Oil

Oil

Exxon to wind down Russian drilling project

NEW YORK (AP) — Exxon Mobil said Friday that it will wind down a drilling project in Russia in compliance with U.S. sanctions, but said it received a license to keep working beyond the sanctions' deadline in order to complete the work.

U.S. sanctions against Russia over its involvement in the Ukraine require the removal of U.S. workers on projects in the Russian Arctic and other select locations by September 26. 

Oil

Oil steady on signs of interest rate hike

Source: 
Bloomberg

U.S. oil prices eased off again on speculation over future action by the Federal Reserve to increase interest rates. West Texas Intermediate crude for October delivery was 21 cents lower to $92.86 a barrel in electronic trading on the Nymex, while in London November Brent gained 1 cent to $97.71, Bloomberg reports.

Oil

Exxon-Rosneft Arctic drilling likely to stop: Russian minister

Source: 
Reuters

Western sanctions over the Ukraine crisis will likely put the brakes on a joint drilling project between Exxon Mobile and Rosneft in the Kara Sea, Russia’s natural resources minister said Friday, Reuters reports.

Oil

Another asset swap for Exxon, Linn

Source: 
The Wall Street Journal

Exxon subsidiary XTO Energy will pick up 17,800 net acres in the Permian Basin in Texas and Linn Energy will get interest in about 500 net acres near Bakersfield, Calif., under an asset swap announced by the firms Thursday, The Wall Street Journal reports.

Oil

Continental hits more oil in Oklahoma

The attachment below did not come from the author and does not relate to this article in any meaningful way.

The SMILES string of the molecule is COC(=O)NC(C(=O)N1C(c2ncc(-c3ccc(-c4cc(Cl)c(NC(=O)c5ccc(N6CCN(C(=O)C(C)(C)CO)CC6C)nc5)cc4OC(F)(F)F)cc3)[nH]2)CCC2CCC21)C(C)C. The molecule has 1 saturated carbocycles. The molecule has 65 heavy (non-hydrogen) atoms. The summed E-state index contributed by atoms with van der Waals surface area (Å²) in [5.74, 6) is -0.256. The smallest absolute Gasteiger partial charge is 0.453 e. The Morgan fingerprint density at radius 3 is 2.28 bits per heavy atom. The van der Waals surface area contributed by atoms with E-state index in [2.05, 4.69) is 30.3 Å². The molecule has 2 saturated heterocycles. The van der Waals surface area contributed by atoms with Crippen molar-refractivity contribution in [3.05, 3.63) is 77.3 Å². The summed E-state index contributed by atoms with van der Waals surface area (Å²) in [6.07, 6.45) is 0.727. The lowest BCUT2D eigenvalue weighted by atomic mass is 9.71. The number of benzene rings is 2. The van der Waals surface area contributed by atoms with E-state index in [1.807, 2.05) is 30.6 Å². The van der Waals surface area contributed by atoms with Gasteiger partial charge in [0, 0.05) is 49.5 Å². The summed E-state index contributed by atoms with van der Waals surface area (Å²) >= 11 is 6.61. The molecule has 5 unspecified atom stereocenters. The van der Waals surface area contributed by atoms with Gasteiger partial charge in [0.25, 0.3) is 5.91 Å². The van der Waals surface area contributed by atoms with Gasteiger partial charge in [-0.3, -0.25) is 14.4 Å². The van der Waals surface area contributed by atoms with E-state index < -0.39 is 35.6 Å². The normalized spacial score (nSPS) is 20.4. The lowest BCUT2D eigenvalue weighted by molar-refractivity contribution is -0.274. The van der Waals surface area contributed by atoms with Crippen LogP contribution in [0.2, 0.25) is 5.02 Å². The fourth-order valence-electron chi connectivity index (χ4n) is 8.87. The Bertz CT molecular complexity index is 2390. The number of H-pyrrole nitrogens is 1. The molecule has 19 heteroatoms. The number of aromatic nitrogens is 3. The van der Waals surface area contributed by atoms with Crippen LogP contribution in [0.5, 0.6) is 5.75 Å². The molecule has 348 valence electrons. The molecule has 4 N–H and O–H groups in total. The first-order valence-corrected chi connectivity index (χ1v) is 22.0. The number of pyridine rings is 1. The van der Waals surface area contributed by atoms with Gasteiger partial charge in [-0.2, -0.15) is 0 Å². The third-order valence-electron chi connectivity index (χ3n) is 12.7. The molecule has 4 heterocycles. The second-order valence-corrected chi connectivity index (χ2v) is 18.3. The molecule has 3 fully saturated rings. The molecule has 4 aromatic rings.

Source: 
The Financial Times

Bakken Shale giant Continental – with Jack Stark newly promoted as president and COO -- told analysts Thursday that the South Central Oklahoma Oil Play, or SCOOP, could hold as much as 3.6 billion barrels of oil and gas equivalent, The Financial Times reports.

Scots reject independence in historic vote

EDINBURGH, Scotland (AP) — Scottish voters have rejected independence, deciding to remain part of the United Kingdom after a historic referendum that shook the country to its core.

The decision prevented a rupture of a 307-year union with England, bringing a huge sigh of relief to the British political establishment. Scots voted 55 percent to 45 percent Thursday against independence in a vote that saw an unprecedented turnout.

A majority of voters did not embrace Scottish First Minister Alex Salmond's impassioned plea to launch a new state, choosing instead the security offered by remaining in the United Kingdom.

Oil

Agency can look at rig owner's role in oil spill

NEW ORLEANS (AP) — A federal appeals court in New Orleans has upheld a federal safety board's right to investigate the role of Transocean Deepwater Drilling Corp. in the 2010 Gulf of Mexico oil disaster.

Transocean owned the Deepwater Horizon rig that was drilling for BP PLC at its Macondo well, about 50 miles off the Louisiana coast when an explosion killed 11 workers and led to the nation's worst offshore oil spill.

The company had challenged the authority of the U.S. Chemical Safety and Hazard Investigation Board, often referred to as CSB, to do the investigation.

Oil

Oil sinks on strong dollar

Source: 
Bloomberg

With a push from the strong dollar – trading at a six-year high against the Japanese yen – alongside increasing supplies, oil tumbled Thursday. West Texas Intermediate crude for October delivery dropped $1.35, or 1.4 percent, to $93.07 a barrel on the Nymex, while in London November Brent lost 1.3 percent, or $1.27 to settle at $97.70, Bloomberg reports.

Oil

McConnell pledges Keystone vote in GOP Senate

Source: 
The Hill

If Republicans win control of the Senate in November elections, Sen. Mitch McConnell, R-Ky., who’d be in line to become Majority Leader, has promised “the Keystone pipeline will be voted on the floor,” The Hill reports.

Oil

Keystone cost could jump to $10 billion: TransCanada CEO

Source: 
The Wall Street Journal

From its present estimate of $5.4 billion, the cost of building the long-delayed Keystone XL pipeline could end up at $10 billion, CEO Russ Girling told The Wall Street Journal in an interview, six years after the company first submitted its permit application for the project.

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